Question about technical speed in Carmen Fantasy for Competition.
Dear Flute Lovers, this email exchange is worth sharing, I think. Please comment if you have input.
I've thrown everything I know into my replies because of the time constraints for this intelligent and articulate questioner. Enjoy our conversation and keep the Borne fingering jpeg below, for your records.
Here is the conversation:
I have a concerto competition coming up in a month where I have to play Carmen Fantasy by Borne. I've often been told that my tone is extraordinary, and I seem to really "feel" the music. My intonation is pretty reliable, as well. However, my biggest weakness is technique. I have been practicing Taffanel &Gaubert every single day.
A sample day will be me doing exercise #2, quarter note =50, then I move up notches. I focus on keeping my fingers relaxed, not gripping the flute, and low. I also try to maintain an internal beat along with the metronome(to really feel it) but my fingers are still never even. I feel like they don't know where to go…in the short space of silence between the beats, they seem to do whatever they want. I don't know how to control them. I tried analyzing fingerings and that helped a little, but does that mean I have to analyze everything in Carmen Fantasy? Also, my technique seems to vary. Some days are good, some really bad.
All my other peers have far better technique than I, but they don't practice as hard or as long as I do. It's extremely frustrating and I feel like I'm at a dead end. I don't know how to improve anymore.
If you read this entire email, thank you so much. I would appreciate it greatly if you could help me.
Can you answer for me please?
1. How's your flute's repair condition?
Many "technique problems" turn out to be leaking pads.
Do you have your flute adjusted and leaks checked once a year? Or once every six months?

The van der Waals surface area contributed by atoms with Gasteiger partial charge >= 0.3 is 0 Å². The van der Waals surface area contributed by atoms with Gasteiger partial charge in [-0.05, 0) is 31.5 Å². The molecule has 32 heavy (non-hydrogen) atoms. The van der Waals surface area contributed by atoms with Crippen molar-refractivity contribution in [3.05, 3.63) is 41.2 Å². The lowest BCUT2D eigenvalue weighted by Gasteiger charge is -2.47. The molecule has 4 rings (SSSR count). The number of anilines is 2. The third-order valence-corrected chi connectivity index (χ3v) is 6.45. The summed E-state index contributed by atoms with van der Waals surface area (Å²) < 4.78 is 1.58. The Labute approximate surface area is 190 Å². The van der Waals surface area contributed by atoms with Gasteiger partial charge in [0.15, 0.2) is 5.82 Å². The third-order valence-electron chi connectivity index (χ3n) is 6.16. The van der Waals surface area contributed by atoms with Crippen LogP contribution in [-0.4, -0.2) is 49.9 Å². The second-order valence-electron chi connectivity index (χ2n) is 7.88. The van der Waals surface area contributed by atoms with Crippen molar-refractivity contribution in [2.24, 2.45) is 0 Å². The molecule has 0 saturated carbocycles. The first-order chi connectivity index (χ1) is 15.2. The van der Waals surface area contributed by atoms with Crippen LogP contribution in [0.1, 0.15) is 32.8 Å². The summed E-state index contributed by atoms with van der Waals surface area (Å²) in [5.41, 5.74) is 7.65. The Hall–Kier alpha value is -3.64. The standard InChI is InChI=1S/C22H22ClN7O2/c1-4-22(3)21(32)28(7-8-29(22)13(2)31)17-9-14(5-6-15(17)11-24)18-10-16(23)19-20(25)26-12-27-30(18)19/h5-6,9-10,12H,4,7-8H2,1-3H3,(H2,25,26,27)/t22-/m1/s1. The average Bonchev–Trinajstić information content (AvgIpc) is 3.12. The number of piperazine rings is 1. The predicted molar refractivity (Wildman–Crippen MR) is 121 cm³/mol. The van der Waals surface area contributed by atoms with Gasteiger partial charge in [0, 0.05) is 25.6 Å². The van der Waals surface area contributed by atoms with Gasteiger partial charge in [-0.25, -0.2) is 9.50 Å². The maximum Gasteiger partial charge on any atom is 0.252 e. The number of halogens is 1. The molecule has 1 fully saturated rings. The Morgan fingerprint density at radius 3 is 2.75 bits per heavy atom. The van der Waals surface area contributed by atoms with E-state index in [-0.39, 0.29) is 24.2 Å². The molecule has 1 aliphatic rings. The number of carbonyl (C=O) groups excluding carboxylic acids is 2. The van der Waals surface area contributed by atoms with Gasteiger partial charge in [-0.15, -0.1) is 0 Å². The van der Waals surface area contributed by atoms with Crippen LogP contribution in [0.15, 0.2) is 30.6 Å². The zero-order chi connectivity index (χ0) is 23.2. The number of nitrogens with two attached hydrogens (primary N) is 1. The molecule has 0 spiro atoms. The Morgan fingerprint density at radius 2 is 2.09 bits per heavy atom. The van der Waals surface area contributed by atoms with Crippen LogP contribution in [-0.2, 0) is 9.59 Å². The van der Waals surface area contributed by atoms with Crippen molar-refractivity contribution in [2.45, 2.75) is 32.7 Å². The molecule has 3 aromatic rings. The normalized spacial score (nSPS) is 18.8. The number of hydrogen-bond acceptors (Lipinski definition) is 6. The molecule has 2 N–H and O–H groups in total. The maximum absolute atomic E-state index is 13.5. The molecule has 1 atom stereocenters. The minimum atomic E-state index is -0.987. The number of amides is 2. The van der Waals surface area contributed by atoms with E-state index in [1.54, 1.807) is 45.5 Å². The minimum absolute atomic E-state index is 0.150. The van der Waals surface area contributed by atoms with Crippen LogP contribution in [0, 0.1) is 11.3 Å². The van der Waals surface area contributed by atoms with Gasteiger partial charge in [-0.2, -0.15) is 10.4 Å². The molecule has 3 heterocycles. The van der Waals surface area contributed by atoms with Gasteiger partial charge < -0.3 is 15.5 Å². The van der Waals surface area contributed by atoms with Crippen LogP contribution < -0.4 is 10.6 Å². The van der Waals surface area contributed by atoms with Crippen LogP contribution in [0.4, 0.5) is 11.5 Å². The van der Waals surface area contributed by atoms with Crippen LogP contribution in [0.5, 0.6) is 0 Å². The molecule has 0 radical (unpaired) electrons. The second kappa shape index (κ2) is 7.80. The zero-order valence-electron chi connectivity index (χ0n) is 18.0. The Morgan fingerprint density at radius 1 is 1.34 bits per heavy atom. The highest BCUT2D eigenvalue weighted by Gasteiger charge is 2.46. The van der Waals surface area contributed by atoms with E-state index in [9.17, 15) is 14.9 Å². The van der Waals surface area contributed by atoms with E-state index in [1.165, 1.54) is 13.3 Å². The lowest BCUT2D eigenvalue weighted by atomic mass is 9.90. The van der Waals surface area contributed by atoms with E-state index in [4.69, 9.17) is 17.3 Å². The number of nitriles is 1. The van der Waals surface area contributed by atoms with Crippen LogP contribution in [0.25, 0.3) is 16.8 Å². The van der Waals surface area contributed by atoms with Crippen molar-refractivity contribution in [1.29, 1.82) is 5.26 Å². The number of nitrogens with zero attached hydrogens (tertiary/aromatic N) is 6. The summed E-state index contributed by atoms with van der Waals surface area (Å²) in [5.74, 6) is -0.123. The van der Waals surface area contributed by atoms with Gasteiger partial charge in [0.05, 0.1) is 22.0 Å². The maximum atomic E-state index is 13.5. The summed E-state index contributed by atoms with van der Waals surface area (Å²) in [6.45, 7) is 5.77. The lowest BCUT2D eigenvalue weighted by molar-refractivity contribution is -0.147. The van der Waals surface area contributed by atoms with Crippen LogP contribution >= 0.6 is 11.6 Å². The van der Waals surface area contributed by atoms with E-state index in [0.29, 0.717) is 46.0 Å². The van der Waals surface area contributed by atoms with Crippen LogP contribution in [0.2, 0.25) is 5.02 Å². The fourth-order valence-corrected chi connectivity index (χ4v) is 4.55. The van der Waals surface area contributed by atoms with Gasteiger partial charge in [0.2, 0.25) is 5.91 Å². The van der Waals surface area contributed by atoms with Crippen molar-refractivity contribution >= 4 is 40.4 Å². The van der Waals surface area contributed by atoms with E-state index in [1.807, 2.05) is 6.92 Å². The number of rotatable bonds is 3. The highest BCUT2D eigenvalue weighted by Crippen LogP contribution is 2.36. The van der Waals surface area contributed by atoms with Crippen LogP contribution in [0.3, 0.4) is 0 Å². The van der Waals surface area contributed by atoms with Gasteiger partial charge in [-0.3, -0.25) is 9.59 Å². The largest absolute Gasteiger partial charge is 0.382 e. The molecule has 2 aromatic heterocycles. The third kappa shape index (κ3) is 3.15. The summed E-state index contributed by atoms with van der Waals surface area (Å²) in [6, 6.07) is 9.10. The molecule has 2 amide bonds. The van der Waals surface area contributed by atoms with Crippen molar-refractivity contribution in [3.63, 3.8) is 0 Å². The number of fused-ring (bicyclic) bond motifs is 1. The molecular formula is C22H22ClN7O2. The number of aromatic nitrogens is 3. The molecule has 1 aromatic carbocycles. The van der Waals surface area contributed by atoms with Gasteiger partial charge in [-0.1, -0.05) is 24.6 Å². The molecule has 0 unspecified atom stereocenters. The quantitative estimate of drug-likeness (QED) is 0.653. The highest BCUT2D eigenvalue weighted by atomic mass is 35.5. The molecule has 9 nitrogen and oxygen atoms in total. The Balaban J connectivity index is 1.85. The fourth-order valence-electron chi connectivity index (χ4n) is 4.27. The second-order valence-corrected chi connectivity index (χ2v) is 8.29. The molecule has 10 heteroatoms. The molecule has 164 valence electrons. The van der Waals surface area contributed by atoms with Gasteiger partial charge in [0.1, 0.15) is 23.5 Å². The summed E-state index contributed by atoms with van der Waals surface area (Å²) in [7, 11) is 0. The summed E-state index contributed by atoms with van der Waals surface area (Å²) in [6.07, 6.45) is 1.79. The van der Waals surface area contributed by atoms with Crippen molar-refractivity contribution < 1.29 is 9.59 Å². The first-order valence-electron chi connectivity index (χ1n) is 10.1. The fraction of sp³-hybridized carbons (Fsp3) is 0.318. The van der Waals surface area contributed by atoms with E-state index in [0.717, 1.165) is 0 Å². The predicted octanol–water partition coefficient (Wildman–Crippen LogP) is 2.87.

If you play more than 2 hours a day, you might even need to have it checked MORE often.
When was the last time you took it to a truly great flute technician (that the symphony flutists use)?
2. What does your teacher say?
Have you spoken to your flute teacher about your technique? What do they think the problem is? Have they tried your flute? Have you tried another flute (your teacher's?)
3. What changes do you make to your hand positions that help technique be faster, and clearer?
Have you tried......?
a) moving the LH closer to the Ab key so that the fingers are curved on the A, G and Ab?
The typical way to keep the ring and pinky fingers curved is to shift the left hand down the flute tube, so that it's 1/4 inch to 1/3rd of an inch (or less) closer to the Ab key.
Have you shifted your hand down the tube a tiny amount? Does your pinky stay hovering, curved over the G# or Ab pinky key? This one change can really help (especially with E Major arpeggios on last page of Carmen Fantasy).
b) Moving the right hand thumb to allow the RH to turn at the wrist slightly to the right (like opening a door knob clockwise).
This helps the E to F# fingering change specifically and frees up tendons in the RH so E to F# is almost effortless. Pretend to open a doorknob clockwise, and then reduce the motion to a tiny one, and place that hand on your flute slightly turned clockwise. Notice the difference.
Also, for some hands, letting the right thumb point up the tube (tip of thumb points toward headjoint) really works to free up the back of the hand. There used to be a photo online of Joanna G'Froerer teaching this at a 2002 masterclass, but it's offline now. Doh.
More RH thumb help here: Best RH thumb position, how to find it.
For general flute-readers:
Sometimes hand stiffness and finger pressures are caused by a sliding or slippery flute. It doesn't cost much to try a 25 cent foam cylindrical pencil grip to release the left hand from gripping so hard.
These pencil grips are 'four for a dollar' LH index finger - anti-skid, widening- foam cylinders sold at the stationary aisle for pencils. They are brightly coloured and non-skid rubberized foam.
You slit a pencil-grip open into a rectangle with scissors, and put 'blue tac' poster putty on the back.
You put them where the flute rests on the index finger of the left hand and press lightly.
Ungrease your flute first with a dab of alcohol as required.
A rectangle of pencil-grip material not only allows you to relax and recurve the left hand, but the gription surface is great in summer sweat-a-thons, and finally stops you having to press inward with the left index. They let you shape your hand to the flute, and personalize it.